Can I Expect the Insurance Company to Settle to Avoid the Costs of Litigation?

by Ron Miller on July 13, 2012

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Most if not all Massachusetts personal injury, medical malpractice and products liability cases are taken on a contingency fee basis.  What does this mean?  I found the following informative and articulate post over at injuryboard.com authored by attorney Scott E. Smith.  Here is the post:

Abraham Lincoln once said, "A lawyer's time and advice is his stock in trade." In essence, asking an attorney for his advice is no different than asking an accountant to set up a business plan or do your taxes, a doctor to examine you, render a diagnosis and prescribe treatment or hiring an electrician to fix the wiring of your home. Nonetheless, many people are under the impression that calling a lawyer and asking a question is free. Although most lawyers will gladly answer preliminary questions regarding a legal matter, when it is determined a lawyer is needed, a fee contract is required.

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Most lawyers charge by the hour, as do most professions. Depending upon the lawyer's qualifications, experience and expertise, the hourly rate will vary. However, there are situations attorneys will work for a client on a contingent basis or on a reduced hourly rate and negotiated lower percentage. A contingency fee allows a lawyer to charge a client a percentage of money recovered in behalf of the client in a given case. A contingent fee contract has been referred to as the "poor man's key to the courthouse" because many individuals who are in need or require the assistance of an attorney cannot afford an hourly rate.

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Not to worry.  One of the hallmarks of personal injury law is that the injury victim does not get billed an hourly rate.  Rather, the legal fee is a percentage of the gross amount recovered for the client. 

Nearly all Massachusetts personal injury lawyers – as well as personal injury lawyers in other states -  take slip and fall cases on a contingency fee basis.  What that means is that your attorney will take 33 1/3% (or possibly more if your case goes into suit) of any settlement or judgment amount as his/her legal fee at the conclusion of the case.  If your attorney advances any costs in prosecuting your claim, it is you that is ultimately responsible for any such costs. 

With contingency fee cases, your attorney is required by the Massachusetts Rules of Professional Conduct to provide you with a copy of the signed, contingency fee agreement.  This is the agreement that formalizes the attorney/client relationship.  If your attorney does not provide you with a copy of the fee agreement, ask him/her for a copy of same.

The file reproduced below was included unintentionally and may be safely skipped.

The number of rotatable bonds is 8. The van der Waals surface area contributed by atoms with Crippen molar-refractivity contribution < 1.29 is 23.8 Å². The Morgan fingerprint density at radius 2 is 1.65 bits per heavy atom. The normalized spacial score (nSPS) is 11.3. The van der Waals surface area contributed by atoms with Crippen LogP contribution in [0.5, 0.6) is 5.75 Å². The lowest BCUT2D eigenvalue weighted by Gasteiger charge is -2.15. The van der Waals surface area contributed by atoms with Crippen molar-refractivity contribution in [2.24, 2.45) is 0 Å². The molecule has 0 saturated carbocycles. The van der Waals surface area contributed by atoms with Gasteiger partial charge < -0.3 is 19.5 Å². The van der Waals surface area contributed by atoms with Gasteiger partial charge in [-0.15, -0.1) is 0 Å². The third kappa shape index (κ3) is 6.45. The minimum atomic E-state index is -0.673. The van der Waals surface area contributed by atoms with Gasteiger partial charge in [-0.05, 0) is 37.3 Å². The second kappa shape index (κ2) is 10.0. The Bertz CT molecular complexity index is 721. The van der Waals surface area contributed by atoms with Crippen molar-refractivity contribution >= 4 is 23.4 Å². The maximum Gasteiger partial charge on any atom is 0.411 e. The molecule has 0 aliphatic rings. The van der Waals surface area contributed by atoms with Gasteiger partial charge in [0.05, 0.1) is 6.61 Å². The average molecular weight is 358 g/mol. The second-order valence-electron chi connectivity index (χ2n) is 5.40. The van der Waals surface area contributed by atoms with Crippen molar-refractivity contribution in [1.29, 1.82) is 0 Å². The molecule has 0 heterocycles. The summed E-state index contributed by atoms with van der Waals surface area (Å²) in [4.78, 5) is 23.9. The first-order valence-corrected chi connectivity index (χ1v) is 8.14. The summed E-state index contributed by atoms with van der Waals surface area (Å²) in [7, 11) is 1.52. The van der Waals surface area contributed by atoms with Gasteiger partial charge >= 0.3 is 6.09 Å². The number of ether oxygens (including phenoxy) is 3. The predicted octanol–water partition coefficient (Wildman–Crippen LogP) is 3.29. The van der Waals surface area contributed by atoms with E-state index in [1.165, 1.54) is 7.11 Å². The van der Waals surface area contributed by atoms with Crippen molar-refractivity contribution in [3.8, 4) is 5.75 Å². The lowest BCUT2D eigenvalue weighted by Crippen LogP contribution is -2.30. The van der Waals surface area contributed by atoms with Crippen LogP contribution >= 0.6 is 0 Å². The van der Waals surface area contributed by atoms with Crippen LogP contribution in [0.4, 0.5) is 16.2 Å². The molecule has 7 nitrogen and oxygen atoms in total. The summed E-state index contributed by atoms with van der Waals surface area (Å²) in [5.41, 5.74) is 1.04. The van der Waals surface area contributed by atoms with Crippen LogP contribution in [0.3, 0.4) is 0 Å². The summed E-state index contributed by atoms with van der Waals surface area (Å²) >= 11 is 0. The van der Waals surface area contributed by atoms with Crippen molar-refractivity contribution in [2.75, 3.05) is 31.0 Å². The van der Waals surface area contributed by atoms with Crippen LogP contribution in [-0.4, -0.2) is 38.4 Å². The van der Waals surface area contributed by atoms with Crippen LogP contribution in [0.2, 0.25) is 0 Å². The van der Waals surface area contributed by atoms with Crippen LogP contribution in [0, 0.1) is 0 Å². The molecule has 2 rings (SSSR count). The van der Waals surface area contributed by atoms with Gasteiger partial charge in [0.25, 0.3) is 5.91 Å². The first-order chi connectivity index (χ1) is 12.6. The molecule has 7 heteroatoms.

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One of the first questions I ask a potential personal injury client is whether he has made any claims in the past.  Whether it be a motor vehicle accident, slip and fall or some other claim, it is important for me to know this information.  The reason is that the claims adjuster and the defense attorney (if the claim goes into suit) has access to a claims index.  If you have made claims in the past, they will appear in the claims index and will come up on a search.

Therefore, before meeting with your attorney for the first time, think back to any claims you have made in the past and write them down on a piece of paper.  Write down the approximate date of the accident, the type of accident it was, and any injuries you suffered as a result.

It is better that your attorney learn of these accidents at the beginning of the case, rather than during your deposition when the defense attorney will be sure to bring them up to weaken your case.

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A statute of limitations is the period of time set through law in which you are allowed to sue someone in court.  Generally, in Massachusetts, personal injury claims such as auto accidents, slip and falls, and dog bites, have, respectively, a three-year statute of limitations.

But be very clear that not all accident/personal injury claims have a three-year statute of limitations.  Some have shorter or longer periods depending on the facts and the applicable law.  If you have been hurt in an accident, I suggest you call an attorney immediately in order to protect your legal rights.

Please contact me with any questions of comments you may have in connection with Massachusetts personal injury law.